As a Calgary-based global energy company that does business in the Athabasca oil sands, Nexen is familiar with public disapproval. And yet, when employees were asked about their perceptions of the company’s corporate social responsibility (CSR), ratings were high — in tune with Nexen’s high engagement ratings — which helped land it on Hewitt’s 50 Best Employers in Canada list.
Among highly engaged workers, 86 per cent strongly agreed the company was socially and environmentally responsible. Among moderately engaged workers, the number was 71 per cent and among low-engaged workers, 60 per cent.
The same outcomes were seen among different job types, ranging from senior management to clerical support, and among several dimensions of CSR, such as customer relationships and environment.
Being a company “under attack” from many sources, Nexen vies to be open and honest and communication is crucial, said Jim Shaw, community affairs manager at Nexen.
“Even those who are working in those areas that have high controversy understand and know what’s going on,” he said. “Those global pressures, the stakeholder pressures, all come into effect here.”
Research provides proof
There is a strong correlation between employee engagement and employee views of their employers’ record on CSR, according to research by Hewitt and Canadian Business for Social Responsibility (CBSR). In looking at Hewitt’s Best Employers in Canada and Best Small & Medium Employers in Canada surveys, Hewitt and CBSR gathered opinions from 100,000 employees and 2,000 leaders at 230 workplaces to understand the relationships between CSR perceptions, engagement and other work environment factors.
Defining engagement as “the state of emotional and intellectual commitment to an organization,” the study found 86 per cent of employees at organizations with high engagement strongly agreed they worked for an employer that was socially and environmentally responsible. That figure fell to 71 per cent among those with moderate engagement and 60 per cent among those with low engagement.
“Employees who work in high-engagement organizations were a lot more positive about their employers’ social and environmental record and its position around CSR,” said Neil Crawford, Hewitt’s leader of the Best Employers in Canada study.
“High engagement is going to make it a lot easier for you to execute on your strategy to move forward on CSR but it could be difficult to try to move forward on CSR if you have low engagement.”
When executives were asked what they viewed as the potential benefits of investing in or pursuing socially and environmentally responsible practices, the top three responses were: a positive organizational reputation, higher or sustained employee engagement and eliminating waste or reducing the impact on the environment.
There’s no question, in looking at the statistics, if an organization is very strong in CSR, it will be an organization with a highly engaged workforce, said Barb Steele, director of membership at CBSR in Toronto. It’s not clear which is driving which, but they are “inextricably linked and drive each other.”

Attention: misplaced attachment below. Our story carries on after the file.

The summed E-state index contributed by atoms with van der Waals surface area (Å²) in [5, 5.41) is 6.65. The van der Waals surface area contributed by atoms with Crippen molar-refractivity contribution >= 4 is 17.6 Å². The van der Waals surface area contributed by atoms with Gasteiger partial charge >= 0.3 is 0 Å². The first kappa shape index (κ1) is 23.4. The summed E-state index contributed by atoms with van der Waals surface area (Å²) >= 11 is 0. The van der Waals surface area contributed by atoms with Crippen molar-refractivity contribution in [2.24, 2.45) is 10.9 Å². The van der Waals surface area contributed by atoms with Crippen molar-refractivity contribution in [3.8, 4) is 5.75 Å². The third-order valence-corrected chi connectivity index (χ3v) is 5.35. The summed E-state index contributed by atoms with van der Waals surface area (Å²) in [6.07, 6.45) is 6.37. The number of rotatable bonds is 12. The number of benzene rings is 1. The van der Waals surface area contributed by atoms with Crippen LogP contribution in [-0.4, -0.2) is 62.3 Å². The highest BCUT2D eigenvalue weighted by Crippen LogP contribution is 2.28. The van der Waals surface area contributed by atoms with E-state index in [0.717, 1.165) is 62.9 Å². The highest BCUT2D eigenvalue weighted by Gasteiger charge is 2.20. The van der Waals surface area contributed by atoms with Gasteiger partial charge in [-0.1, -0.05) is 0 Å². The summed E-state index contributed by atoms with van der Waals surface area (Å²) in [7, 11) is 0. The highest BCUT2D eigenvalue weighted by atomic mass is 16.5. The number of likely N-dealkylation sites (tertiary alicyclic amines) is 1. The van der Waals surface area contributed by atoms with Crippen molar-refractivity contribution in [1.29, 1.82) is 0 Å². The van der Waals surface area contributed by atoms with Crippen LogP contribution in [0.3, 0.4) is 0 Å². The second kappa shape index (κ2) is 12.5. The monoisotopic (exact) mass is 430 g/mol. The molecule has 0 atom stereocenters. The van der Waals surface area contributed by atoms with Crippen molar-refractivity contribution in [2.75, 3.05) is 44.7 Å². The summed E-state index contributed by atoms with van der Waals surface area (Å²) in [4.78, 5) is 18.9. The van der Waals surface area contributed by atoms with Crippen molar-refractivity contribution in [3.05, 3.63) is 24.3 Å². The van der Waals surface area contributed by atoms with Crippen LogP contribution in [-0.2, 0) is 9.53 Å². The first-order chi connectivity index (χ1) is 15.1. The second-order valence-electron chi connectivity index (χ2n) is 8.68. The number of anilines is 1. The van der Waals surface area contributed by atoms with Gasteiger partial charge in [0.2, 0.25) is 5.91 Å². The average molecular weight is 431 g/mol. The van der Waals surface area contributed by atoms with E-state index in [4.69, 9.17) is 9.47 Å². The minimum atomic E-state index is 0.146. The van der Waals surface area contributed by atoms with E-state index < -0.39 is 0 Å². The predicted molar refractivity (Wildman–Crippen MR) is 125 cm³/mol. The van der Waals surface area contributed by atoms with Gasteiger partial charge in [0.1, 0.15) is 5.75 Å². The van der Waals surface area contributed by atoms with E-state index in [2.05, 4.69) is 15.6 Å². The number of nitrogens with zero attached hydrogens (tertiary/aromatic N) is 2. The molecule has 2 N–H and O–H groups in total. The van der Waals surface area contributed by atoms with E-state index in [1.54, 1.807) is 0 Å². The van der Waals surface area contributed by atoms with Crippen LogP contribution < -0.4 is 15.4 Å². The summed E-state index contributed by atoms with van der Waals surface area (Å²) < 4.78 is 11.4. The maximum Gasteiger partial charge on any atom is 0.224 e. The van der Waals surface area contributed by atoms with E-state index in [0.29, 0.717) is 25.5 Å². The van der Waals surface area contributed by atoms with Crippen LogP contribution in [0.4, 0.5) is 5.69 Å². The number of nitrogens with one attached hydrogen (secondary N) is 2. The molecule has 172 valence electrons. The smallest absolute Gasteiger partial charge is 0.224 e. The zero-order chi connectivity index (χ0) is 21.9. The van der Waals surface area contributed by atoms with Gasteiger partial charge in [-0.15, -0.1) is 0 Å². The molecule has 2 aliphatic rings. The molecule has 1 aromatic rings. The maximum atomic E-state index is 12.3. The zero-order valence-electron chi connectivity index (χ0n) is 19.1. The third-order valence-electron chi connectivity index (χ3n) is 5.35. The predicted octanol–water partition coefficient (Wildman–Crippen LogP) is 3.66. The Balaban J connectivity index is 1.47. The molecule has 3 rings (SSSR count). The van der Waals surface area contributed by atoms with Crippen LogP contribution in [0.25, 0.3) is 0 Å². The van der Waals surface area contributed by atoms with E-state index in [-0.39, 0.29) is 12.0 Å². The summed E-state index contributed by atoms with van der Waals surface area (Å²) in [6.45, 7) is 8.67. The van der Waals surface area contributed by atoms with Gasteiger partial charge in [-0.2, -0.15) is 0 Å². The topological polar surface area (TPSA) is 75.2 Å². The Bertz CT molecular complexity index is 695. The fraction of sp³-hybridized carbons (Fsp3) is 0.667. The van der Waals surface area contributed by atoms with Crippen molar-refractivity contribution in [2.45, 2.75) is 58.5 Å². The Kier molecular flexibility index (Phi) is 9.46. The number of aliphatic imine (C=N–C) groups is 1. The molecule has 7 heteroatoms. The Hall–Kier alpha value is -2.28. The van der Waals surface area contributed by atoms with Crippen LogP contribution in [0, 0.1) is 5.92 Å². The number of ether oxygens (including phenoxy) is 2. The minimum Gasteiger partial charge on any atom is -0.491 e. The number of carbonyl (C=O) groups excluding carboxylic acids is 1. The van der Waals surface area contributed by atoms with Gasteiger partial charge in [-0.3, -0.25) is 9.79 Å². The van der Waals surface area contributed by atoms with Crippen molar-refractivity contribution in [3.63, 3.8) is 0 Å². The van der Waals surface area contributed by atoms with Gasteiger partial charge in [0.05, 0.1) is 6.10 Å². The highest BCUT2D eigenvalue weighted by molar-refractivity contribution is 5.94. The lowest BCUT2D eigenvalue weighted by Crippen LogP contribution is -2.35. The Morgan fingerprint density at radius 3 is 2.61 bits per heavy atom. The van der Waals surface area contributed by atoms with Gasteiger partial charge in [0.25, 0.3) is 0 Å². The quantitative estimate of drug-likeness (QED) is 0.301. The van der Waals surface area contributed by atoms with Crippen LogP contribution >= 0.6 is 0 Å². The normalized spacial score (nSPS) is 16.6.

“It’s significant because now we have solid, quantitative evidence that these two elements are related,” she said.
“CSR and employee engagement, we know, are drivers for change, so here we begin to see that the real win is in the intersection of using these two elements at the business together.”
However, the differences were not as pronounced when Hewitt and CBSR looked at the personal commitment levels of employees around social responsibility — such as donating to charity, recycling, buying green products or trying to minimize their impact on the environment.
In comparing the levels among highly engaged employees, 45 per cent said they had a high personal commitment, 52 per cent had a moderate commitment and three per cent had a low commitment. Among the moderately engaged, the numbers were 39 per cent, 57 per cent and four per cent and among the low-engaged, 35 per cent, 61 per cent and four per cent, respectively.
“There isn’t a lot of difference,” said Crawford. “Clearly there are some opportunities here in terms of how you link up what people are doing at home versus what they’re doing at work and what the organization is trying to do in terms of moving forward on corporate social responsibility.”
However, differences did emerge among generations, as personal commitment levels were lowest among millennials (35 per cent were highly committed) compared to generation X (38 per cent), mid-baby boomers (50 per cent) and matures (54 per cent).
“Contrary to what people might think, it’s in fact the millennials that have the lowest percentage of high commitment,” said Crawford.
However, the lowest engagement in most companies is often among millennials and generation X “because the work environment, for the most part, is meeting baby boomer needs, they’re still the largest part of the work environment,” he said.
Differences also emerged in looking at leadership attitudes to CSR, found the study. When asked about the return on investment for CSR expenditures, 77 per cent of leaders at highly engaged companies said it was justified, compared to 68 per cent at moderately engaged companies and 65 per cent at low-engaged companies.
Obstacles to pursuing CSR practices included a lack of resources, costs, insufficient return on investment and lack of organizational support, according to the leaders surveyed.
But this kind of response is very common because it’s such an emerging area, said Ted Emond, a Toronto-based senior consultant at Hewitt. “Companies don’t even know where to put this function.”
Social responsibility is an evolutionary process, said Shaw of Nexen.
“It’s not by any means some kind of off-the-shelf program that you can roll out in a week,” he said. “It’s something you have to continually work on.”
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